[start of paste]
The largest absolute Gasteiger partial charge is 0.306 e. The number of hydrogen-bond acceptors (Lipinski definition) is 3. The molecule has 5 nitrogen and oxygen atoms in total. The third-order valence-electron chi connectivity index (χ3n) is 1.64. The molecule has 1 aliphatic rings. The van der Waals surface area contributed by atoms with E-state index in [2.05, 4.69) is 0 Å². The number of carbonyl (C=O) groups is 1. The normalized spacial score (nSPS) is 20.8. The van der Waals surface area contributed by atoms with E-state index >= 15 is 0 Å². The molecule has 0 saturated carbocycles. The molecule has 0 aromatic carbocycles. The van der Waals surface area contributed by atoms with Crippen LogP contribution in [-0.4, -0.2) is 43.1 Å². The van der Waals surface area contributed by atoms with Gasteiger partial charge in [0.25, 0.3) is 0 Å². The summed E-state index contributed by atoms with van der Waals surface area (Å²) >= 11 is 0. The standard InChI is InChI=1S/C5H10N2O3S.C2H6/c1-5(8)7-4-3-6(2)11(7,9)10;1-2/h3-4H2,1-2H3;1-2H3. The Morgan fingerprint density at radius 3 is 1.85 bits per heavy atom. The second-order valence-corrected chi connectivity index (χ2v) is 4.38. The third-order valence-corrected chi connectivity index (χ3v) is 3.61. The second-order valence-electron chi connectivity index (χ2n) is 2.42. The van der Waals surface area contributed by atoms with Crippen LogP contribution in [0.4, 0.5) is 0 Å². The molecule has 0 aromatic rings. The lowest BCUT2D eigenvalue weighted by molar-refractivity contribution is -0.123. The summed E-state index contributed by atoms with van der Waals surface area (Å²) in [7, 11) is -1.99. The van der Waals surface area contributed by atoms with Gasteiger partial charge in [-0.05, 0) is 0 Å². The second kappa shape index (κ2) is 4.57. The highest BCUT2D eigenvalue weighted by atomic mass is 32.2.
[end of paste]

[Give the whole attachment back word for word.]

The largest absolute Gasteiger partial charge is 0.306 e. The number of hydrogen-bond acceptors (Lipinski definition) is 3. The molecule has 5 nitrogen and oxygen atoms in total. The third-order valence-electron chi connectivity index (χ3n) is 1.64. The molecule has 1 aliphatic rings. The van der Waals surface area contributed by atoms with E-state index in [2.05, 4.69) is 0 Å². The number of carbonyl (C=O) groups is 1. The normalized spacial score (nSPS) is 20.8. The van der Waals surface area contributed by atoms with E-state index >= 15 is 0 Å². The molecule has 0 saturated carbocycles. The molecule has 0 aromatic carbocycles. The van der Waals surface area contributed by atoms with Crippen LogP contribution in [-0.4, -0.2) is 43.1 Å². The van der Waals surface area contributed by atoms with Gasteiger partial charge in [0.25, 0.3) is 0 Å². The summed E-state index contributed by atoms with van der Waals surface area (Å²) >= 11 is 0. The standard InChI is InChI=1S/C5H10N2O3S.C2H6/c1-5(8)7-4-3-6(2)11(7,9)10;1-2/h3-4H2,1-2H3;1-2H3. The Morgan fingerprint density at radius 3 is 1.85 bits per heavy atom. The second-order valence-corrected chi connectivity index (χ2v) is 4.38. The third-order valence-corrected chi connectivity index (χ3v) is 3.61. The second-order valence-electron chi connectivity index (χ2n) is 2.42. The van der Waals surface area contributed by atoms with Crippen LogP contribution in [0.4, 0.5) is 0 Å². The molecule has 0 aromatic rings. The lowest BCUT2D eigenvalue weighted by molar-refractivity contribution is -0.123. The summed E-state index contributed by atoms with van der Waals surface area (Å²) in [7, 11) is -1.99. The van der Waals surface area contributed by atoms with Gasteiger partial charge in [-0.05, 0) is 0 Å². The second kappa shape index (κ2) is 4.57. The highest BCUT2D eigenvalue weighted by atomic mass is 32.2.